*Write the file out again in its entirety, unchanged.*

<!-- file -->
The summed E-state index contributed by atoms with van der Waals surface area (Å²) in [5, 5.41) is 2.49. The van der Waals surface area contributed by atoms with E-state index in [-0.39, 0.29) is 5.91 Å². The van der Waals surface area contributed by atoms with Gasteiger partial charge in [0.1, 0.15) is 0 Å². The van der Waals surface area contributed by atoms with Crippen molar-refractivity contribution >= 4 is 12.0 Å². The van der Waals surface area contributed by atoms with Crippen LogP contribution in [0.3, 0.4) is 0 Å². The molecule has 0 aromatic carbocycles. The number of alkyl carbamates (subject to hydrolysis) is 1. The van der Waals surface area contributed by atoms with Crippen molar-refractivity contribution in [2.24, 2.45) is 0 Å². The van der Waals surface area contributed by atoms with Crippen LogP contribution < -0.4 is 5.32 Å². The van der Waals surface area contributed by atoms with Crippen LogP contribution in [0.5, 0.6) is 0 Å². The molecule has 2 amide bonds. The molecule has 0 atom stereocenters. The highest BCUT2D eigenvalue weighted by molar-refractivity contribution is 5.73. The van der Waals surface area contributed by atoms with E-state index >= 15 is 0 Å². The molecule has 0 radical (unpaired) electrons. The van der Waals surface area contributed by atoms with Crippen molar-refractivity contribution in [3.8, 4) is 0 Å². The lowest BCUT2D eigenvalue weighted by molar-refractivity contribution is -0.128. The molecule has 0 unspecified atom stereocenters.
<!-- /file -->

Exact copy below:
The summed E-state index contributed by atoms with van der Waals surface area (Å²) in [5, 5.41) is 2.49. The van der Waals surface area contributed by atoms with E-state index in [-0.39, 0.29) is 5.91 Å². The van der Waals surface area contributed by atoms with Gasteiger partial charge in [0.1, 0.15) is 0 Å². The van der Waals surface area contributed by atoms with Crippen molar-refractivity contribution >= 4 is 12.0 Å². The van der Waals surface area contributed by atoms with Crippen LogP contribution in [0.3, 0.4) is 0 Å². The molecule has 0 aromatic carbocycles. The number of alkyl carbamates (subject to hydrolysis) is 1. The van der Waals surface area contributed by atoms with Crippen molar-refractivity contribution in [2.24, 2.45) is 0 Å². The van der Waals surface area contributed by atoms with Crippen LogP contribution < -0.4 is 5.32 Å². The van der Waals surface area contributed by atoms with Crippen LogP contribution in [0.5, 0.6) is 0 Å². The molecule has 2 amide bonds. The molecule has 0 atom stereocenters. The highest BCUT2D eigenvalue weighted by molar-refractivity contribution is 5.73. The van der Waals surface area contributed by atoms with E-state index >= 15 is 0 Å². The molecule has 0 radical (unpaired) electrons. The van der Waals surface area contributed by atoms with Crippen molar-refractivity contribution in [3.8, 4) is 0 Å². The lowest BCUT2D eigenvalue weighted by molar-refractivity contribution is -0.128. The molecule has 0 unspecified atom stereocenters.